Japan has a keen interest in economic cooperation with Russia, including in the energy sector, which could make a positive contribution to the development of Russia’s Far East, Eastern Siberia, and the Arctic Ocean.
Sergey Naryshkin, chairman of the Russian State Duma, visited Japan last month - this was his second visit to this country in a year.
The surprising aspect of this year’s visit was the high profile of the people he met. He paid a courtesy call on Prime Minister Shinzo Abe and met with many other political leaders during his stay, although the stated purpose of his visit was to attend a Russian Cultural Festival in Tokyo.
The talks are believed to have produced an agreement to push forward the Japan-Russia relationship despite the current severe situation. So I think we are going to see President Vladimir Putin visiting Japan later this year.
Since Prime Minister Abe returned to office three years ago, he has met President Putin seven times. This is quite rare in the history of our two countries’ relationship. In fact, he met Putin twice even after the Ukrainian crisis. A sense of mutual trust has grown up between them, and this could help resolve the difficult issues between our two countries. As a related point, we should not forget that former Prime Minister Yoshiro Mori, who is Abe’s political patron, is also very close to President Putin, as the two men share an enthusiasm for sports.
The Ukrainian crisis occurred at a bad time for Japan, which was just about to kick off a new round of what appeared to be constructive negotiations with Russia over the territorial issue with the ultimate goal of concluding a peace treaty. Japan is not taking an anti-Russian stance just because of US pressure; its decision is based on a desire to maintain solidarity with major European and North American countries as a member of the G7. Still, Japan was reluctant to impose severe sanctions on Russia, and so they may not be effective as those imposed by other countries.
Resolving the Northern Territories dispute remains Japan’s top priority in restoring normal relations with Russia and in strengthening the bilateral political and economic relationship. Japan may need to be more flexible, as it seems impossible to resolve the dispute as long as Japan insists on the return of all four islands as a package. I believe a solution can be found on which both countries can agree if the two leaders draw on their strong mutual trust to push forward the negotiation process.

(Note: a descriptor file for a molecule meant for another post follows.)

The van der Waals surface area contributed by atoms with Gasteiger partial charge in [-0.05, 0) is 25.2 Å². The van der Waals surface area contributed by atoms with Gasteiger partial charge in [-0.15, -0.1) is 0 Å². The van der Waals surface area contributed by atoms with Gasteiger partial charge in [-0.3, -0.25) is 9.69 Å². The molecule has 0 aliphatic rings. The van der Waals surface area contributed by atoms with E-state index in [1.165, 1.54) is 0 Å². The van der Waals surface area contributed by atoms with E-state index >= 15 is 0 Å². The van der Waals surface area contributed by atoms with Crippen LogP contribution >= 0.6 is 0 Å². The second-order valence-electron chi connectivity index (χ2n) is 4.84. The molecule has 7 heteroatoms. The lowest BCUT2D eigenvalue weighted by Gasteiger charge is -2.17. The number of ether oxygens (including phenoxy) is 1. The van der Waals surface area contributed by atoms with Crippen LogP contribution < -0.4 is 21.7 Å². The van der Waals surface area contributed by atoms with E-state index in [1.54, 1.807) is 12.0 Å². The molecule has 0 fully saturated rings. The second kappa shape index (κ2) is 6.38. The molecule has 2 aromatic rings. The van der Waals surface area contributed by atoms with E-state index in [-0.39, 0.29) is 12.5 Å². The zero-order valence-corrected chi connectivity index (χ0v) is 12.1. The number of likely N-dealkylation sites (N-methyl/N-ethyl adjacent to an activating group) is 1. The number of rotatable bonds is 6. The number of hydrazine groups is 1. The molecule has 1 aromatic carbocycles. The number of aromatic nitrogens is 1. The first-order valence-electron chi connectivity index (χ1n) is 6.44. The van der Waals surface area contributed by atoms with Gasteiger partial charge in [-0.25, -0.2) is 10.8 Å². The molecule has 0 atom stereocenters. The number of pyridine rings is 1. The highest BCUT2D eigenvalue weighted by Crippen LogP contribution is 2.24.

Japan has a keen interest in economic cooperation with Russia, including in the energy sector, which could make a positive contribution to the development of Russia’s Far East, Eastern Siberia, and the Arctic Ocean. Some economic cooperation projects have been stalled due to the economic sanctions imposed after the Ukraine crisis and the sharp drop in oil prices since last November. Still, we have seen positive developments in the agriculture and medical sectors, even after the crisis. I am confident that investment and business will recover gradually, as neither the West nor Russia want the relationships to deteriorate any further, as long as at least the ceasefire part of the Minsk-2 agreement holds. The United States, I am sure, is not interested in starting a new Cold War.
Japan’s official attitude toward Russia has remained largely unchanged since the crisis, although the country was forced to make a politically difficult choice between its desire to promote Japan-Russia relations and to maintain solidarity with the G7 by taking a tough stance against Russia.
The dialogue between the Tokyo Foundation and the Russian International Affairs Council were held as scheduled last autumn, even when our bilateral relations soured following the Ukrainian crisis, and we publicly issued a joint statement to promote friendly ties. Communication and exchange at the unofficial level are therefore continuing as before. This suggests that Track 2 dialogue may become more important under the current political situation.